2018 Update: We still think this is a great discussion of taking a new job while pregnant — but you may also want to check out our recent discussion of where to find an interview suit if you’re pregnant.
Should you look for a new job while trying to get pregnant? If you’re already pregnant, should you take a new job without telling your new employer what’s what? Reader S has a great question about this very subject.
I have a dilemma. A while ago I applied for a great government job that is only 2 years with the possibility of extension. I was prepared to take that risk. Had the interview and didn’t hear anything and assumed that I did not get the job. However, I got a call yesterday and surprise! I got the job. Here is the problem, I am now 12 weeks pregnant. The job starts in August 2011 and ends August 2013. If I take this position, I will be gone from December 2011 to December 2012 (here in Canada we get 1 year mat leave). Do I take it? It is exactly where I want to be in my career.
For my $.02, I really, really think that you must talk to the prospective employer about this development — taking an entire year for a maternity leave during a two-year job seems like a decision made in bad faith. Two other thoughts: If the government always offers this job for two years, perhaps they already have a maternity policy in place for it — that might be the way to start the discussion and test the waters without disclosing your situation. The second thought: I’m not familiar with Canadian law, but are you sure that a mandated law like that would apply to a worker who is less than a full employee? There are a lot of exceptions to US laws (for example if your office is smaller than 15 people) and it wouldn’t surprise me in the least to find that temporary/contract workers are outside the scope of the law. (Pictured above: Button Front Bi-stretch Suiting Maternity Jacket, available at a pea in the pod for $59.99 (was $119).)
But this brings us to an interesting question: if you and your partner are trying to get pregnant, should you even be looking for new jobs? I ask that with no disrespect to reader S, and I’m honestly curious to hear the readers’ thoughts on this because I think it comes up a lot here in comments. The tricky thing with pregnancy, of course, is that you have no idea when you’ll actually get pregnant. Most of my friends got pregnant either a) the first month they were off the pill, or b) 6 months+ after that. (I was shocked but very happy when I got pregnant after two months of trying.) I am far from an expert on maternity leave laws, but I do believe many employers require you to have worked there for at least 3 months before you’re eligible for the maternity leave policy (whether paid or unpaid). Working Mother had a great article on the legal side of things a few months ago, including which new bills are worth watching.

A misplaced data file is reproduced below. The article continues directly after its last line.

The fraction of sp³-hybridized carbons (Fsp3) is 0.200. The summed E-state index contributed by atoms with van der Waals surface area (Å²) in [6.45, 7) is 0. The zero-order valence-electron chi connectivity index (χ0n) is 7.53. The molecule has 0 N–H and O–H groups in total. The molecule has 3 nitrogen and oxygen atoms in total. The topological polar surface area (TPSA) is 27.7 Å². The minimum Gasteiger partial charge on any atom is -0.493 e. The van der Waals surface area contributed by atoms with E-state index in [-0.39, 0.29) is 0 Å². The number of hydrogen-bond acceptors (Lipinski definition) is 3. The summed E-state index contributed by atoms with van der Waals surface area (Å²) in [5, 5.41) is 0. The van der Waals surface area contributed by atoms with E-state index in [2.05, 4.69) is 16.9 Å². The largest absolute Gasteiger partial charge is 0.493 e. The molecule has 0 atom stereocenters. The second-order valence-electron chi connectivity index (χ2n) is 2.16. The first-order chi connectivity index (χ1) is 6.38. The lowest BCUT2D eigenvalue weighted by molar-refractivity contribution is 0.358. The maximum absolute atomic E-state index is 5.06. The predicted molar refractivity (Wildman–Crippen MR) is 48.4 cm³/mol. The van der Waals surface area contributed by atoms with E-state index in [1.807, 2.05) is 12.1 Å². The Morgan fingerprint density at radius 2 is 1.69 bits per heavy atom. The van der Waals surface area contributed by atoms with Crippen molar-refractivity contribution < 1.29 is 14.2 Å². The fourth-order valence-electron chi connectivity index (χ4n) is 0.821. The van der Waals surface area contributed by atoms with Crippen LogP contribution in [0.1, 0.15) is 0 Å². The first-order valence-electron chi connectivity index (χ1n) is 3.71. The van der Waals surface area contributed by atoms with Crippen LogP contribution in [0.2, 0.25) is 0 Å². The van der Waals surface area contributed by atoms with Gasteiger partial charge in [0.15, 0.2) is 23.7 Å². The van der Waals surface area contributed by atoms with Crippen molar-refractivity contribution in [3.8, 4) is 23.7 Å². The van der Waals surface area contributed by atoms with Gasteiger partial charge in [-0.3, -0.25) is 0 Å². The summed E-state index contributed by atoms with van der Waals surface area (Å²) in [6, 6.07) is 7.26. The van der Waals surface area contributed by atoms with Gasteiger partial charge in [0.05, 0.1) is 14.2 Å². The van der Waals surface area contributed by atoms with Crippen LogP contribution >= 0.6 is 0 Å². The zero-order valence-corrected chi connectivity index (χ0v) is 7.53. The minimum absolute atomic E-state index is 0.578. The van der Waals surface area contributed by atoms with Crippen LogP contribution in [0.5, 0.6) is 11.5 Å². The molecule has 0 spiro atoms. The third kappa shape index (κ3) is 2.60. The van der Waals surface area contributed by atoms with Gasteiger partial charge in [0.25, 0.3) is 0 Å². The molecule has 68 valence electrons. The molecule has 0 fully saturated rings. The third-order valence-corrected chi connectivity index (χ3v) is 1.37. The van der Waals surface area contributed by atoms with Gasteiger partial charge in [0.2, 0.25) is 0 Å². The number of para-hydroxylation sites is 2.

This is a really tricky subject, and I’m curious to hear what the readers say. When considering your answers, ask yourself: Does the woman’s age matter? If you’ve been trying for a certain amount of time (2 months+? 6 months+?) does it matter? If you already know you’re pregnant should you curtail the job search, stay put, take maternity leave, and then renew the job search? Or should you just roll with the punches, get pregnant when you get pregnant, and see how the cards fall with regard to your career and whoever is your current employer when you need to take maternity leave?
I suppose for my own $.02 I would say that it would depend to me on age — as a 34-year-old I would feel a lot more pressure to keep trying for kids regardless of the job situation (mothers who are 35 and over when they give birth are considered “high risk pregnancies,” and I’ve heard that for most women fertility problems start around age 37), but my answer would be different for women younger than that. On the flip side, from an employer’s standpoint, it would stink to hire someone and then find out that my new employee was pregnant, which would mean that basically her first year with me (assuming she stayed) would be marred by pregnancy fatigue, that she’d have a rich source of distraction (trust me: there are a million things to research once you’re pregnant — it’s been more time consuming than planning my wedding) and then a worker who might be easily distracted/have different priorities if and when she did come back to work. If I were the employer, knowing that an employee purposely put me in that situation with no regard to my opinion would not leave a very good taste in my mouth, and it would get the whole relationship off to a bad start.
Ladies, please weigh in — if you know you’re trying to get pregnant, should you be looking for a new job?